Before there was President Gotabaya Rajapaksa, there was President Mahinda Rajapaksa — the same brother that, until May 9, served as Sri Lanka’s prime minister before protesters chased him out of the job and out of his estate, Temple Trees. Under Mahinda, Sri Lanka took on several costly infrastructure projects including a cricket stadium and the Hambantota International Port. China lent billions to Sri Lanka under Mahinda to finance projects including the port; however, Sri Lanka’s government agreed to allow a Chinese state-run creditor to control a majority stake of the port as part of their debt repayment in 2017.

Now, Gotabaya said in an interview in June, China’s proving less willing to loan to Sri Lanka so the government can import basic goods. “My analysis is that China has shifted their strategic focus into Southeast Asia,” he said at the time. “They see more strategic interest in Philippines, Vietnam and Cambodia, that region, and Africa.” That sentiment, of course, denies his own government’s role in China’s waning interest in assisting Sri Lanka, making that reluctance about shifting priorities rather than Gotabaya and his administration failing to meet its creditor’s demands for financial solvency and economic stability.

The president’s refusal to take responsibility for the economic crisis also meant that he delayed requesting assistance from the International Monetary Fund and others to help restructure Sri Lanka’s debts and bail out the country, prolonging the economic crisis — which has now become a political crisis.

Entrenched corruption is prompting calls for “system change”

Now, with the potential end of the current Rajapaksa administration, it’s unclear exactly how Sri Lanka will emerge from the unprecedented economic crisis it’s currently facing. Talks with the IMF last month, while apparently fruitful, failed to produce a plan to right the economy and put it on a stable path forward; political instability could potentially thwart continuing discussions.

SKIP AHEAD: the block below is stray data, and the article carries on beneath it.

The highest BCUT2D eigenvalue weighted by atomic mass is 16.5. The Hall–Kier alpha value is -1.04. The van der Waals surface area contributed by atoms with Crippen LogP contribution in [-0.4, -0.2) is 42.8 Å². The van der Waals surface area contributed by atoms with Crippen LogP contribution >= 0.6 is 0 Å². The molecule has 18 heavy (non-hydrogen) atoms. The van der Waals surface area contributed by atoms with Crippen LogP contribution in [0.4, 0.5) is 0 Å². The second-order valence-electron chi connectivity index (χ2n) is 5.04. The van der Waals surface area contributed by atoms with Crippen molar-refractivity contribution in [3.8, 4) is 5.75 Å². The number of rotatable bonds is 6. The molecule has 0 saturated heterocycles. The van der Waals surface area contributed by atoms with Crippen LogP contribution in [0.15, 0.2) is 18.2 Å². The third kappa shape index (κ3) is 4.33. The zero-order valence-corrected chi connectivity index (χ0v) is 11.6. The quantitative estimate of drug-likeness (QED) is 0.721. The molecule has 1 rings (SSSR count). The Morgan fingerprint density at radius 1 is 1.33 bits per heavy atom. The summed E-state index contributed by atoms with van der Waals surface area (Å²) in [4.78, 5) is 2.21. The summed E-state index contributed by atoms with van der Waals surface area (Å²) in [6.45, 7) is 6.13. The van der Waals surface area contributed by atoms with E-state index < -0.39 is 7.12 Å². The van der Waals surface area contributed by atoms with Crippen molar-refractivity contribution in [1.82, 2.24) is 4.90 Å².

While Both Rajapaksa and Wickremesinghe have agreed to go following a decision by parliament urging them both to resign office effective immediately, they could delay in an attempt to hang on to power. Rajapaksa has allegedly agreed to leave by July 13 and Wickremesinghe hasn’t set a date and there’s not actually a guarantee that they’ll do so, according to Keenan. “All those in power & close to it in #SriLanka, with v few exceptions, care only about playing the angles, buying time, almost never about the public interest,” he tweeted Saturday. “This is why so many demand ‘system change.’”

De Mel told Al Jazeera English: “If you look at the prime minister’s history of leadership of his own party, in the last 20 years every time they’ve lost an election — and they have lost many — the prime minister, within his party, has promised to step down, provided there is consensus in the rest of the party ranks about an alternative leader.” Now, de Mel said, Wickremesinghe at least may be trying, “to buy time, and to not actually defer to the enormous call of society and people to resign. So I think it is very clear that it is a tried and tested, cynical tactic that is being presented as an excuse to remain.”

Additionally, the New York Times has reported incidents of state violence against protesters, with 42 people injured after run-ins with state security forces, and four journalists with a Sri Lankan television station attacked outside the prime minister’s residence by security forces. On Saturday. the police had used water cannons and tear gas against protesters and had reportedly fired shots into the air to attempt to disperse the crowds.

Should Rajapaksa and Wickremesinghe actually end up leaving office, it’s not clear that the Rajapaksa political dynasty will end with Gotabaya. Mahinda’s son, Namal, served in his uncle’s cabinet until this year and still serves in parliament; Basil Rajapaksa, a brother of the president, was the finance minister in his brother’s administration and according to some insiders effectively ran the country during its economic spiral. He resigned his post on June 9, but even then, he told reporters, “I cannot and will not step away from politics.”